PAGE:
Many of you are probably struggling to decide what to study at university. How should you pick one subject amidst so many possible choices? It is often difficult to change majors after entering university. Therefore before picking a subject, it is vital to discuss and think carefully about what are your likes, dislikes and interests. Here are some advice on how to choose a course that you will hopefully enjoy for the next three or four years.
1. A-level subjects
Look closely at the A-level (or equivalent) subjects you are currently taking in school. What subjects are you good at? Which subject do you enjoy most? Picking a subject to study at university can be easy if you have a particular A-level subject that you enjoy most, found the material interesting or excel in. Your A-level years are a good time to explore which subjects you personally enjoy and want to pursue.
2. Your interests
What subjects interest you outside of school? Sometimes, the areas that stimulate you or matter to you are not the ones you can find in an A-level curriculum. An example is the study of Law – if you are interested in the legal aspects of society, or find the court cases in the newspapers more fascinating than the entertainment pages, then perhaps pursuing further studies in Law is a good choice. Picking a subject from your interests means that you can talk about it in the interview easily too.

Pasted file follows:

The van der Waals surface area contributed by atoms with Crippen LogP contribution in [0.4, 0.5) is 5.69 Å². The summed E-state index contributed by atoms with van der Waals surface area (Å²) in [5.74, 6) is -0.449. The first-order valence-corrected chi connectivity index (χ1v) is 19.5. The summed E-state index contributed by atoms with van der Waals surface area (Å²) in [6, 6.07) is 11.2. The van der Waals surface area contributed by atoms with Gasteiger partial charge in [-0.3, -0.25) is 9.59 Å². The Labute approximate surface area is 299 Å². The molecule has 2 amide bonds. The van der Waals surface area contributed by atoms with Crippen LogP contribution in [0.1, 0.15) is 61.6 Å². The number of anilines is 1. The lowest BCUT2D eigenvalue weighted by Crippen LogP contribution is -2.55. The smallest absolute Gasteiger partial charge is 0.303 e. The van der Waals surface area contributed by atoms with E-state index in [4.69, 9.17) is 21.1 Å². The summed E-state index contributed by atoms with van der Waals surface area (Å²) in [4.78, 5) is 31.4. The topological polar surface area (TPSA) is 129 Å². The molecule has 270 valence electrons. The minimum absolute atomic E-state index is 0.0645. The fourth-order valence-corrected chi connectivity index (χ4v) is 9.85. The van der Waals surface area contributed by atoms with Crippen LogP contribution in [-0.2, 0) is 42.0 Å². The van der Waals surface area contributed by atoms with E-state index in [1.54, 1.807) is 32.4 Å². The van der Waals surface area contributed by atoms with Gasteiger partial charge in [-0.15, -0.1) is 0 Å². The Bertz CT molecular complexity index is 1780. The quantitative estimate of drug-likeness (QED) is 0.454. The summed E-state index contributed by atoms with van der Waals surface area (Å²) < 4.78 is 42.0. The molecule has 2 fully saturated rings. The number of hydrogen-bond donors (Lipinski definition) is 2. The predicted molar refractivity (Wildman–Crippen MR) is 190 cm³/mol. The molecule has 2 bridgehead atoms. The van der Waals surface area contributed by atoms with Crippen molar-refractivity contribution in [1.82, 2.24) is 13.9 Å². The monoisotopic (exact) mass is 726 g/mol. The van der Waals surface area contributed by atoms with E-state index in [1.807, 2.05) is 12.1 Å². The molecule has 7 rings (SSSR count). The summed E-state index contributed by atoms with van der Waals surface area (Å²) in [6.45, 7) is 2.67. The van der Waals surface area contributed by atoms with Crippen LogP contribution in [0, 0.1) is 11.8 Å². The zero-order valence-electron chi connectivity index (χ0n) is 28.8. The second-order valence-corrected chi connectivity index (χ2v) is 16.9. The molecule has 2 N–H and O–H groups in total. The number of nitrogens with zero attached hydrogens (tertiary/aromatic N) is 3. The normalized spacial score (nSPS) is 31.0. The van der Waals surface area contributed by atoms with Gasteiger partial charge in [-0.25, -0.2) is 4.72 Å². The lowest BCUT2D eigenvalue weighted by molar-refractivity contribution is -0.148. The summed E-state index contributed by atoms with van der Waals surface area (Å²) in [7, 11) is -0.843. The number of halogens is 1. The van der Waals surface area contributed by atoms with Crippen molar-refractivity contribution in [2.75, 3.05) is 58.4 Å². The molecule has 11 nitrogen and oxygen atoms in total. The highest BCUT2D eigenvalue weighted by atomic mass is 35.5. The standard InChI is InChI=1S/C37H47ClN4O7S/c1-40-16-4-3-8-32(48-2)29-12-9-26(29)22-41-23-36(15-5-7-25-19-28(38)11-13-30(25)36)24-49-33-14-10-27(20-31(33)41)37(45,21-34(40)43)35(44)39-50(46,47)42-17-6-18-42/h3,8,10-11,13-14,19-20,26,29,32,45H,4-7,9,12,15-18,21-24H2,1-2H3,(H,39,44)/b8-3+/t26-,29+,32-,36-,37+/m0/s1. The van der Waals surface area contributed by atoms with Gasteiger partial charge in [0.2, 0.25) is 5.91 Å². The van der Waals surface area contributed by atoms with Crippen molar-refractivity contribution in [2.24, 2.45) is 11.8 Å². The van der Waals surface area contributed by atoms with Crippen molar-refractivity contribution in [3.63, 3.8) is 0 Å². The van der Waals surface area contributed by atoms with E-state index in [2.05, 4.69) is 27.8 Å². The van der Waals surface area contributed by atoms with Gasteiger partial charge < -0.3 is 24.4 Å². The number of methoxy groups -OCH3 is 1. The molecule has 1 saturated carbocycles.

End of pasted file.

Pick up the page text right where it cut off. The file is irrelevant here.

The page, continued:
3. Your future career
Whilst many students still ponder about their future career options, some of you will already have a strong idea of what you want to be when you graduate from university. Most students who pursue Medicine or Law go on to become doctors or lawyers, and this makes sense because the training you will receive at university is often job-specific and technical. If you have a clear aim of what you want to be after graduating, then picking a subject should be relatively hassel-free.
4. An entirely new subject
Cambridge University offers many courses that you probably will not have come across before. Courses like Human Social and Political Sciences (HSPS), Linguistics, Asian and Middle Eastern studies and Land Economy are unique to Cambridge and may be something you have never even considered applying for. These courses are often a combination of many different, but inter-related fields of study. For example, Land Economists at Cambridge study a mixture of Law, Geography and Economics, as well as other modules that they can opt for in the latter years.
By researching carefully about these unfamiliar and new subjects before applying, you can get a clearer idea of what you want to do at university. All the information you need is available online!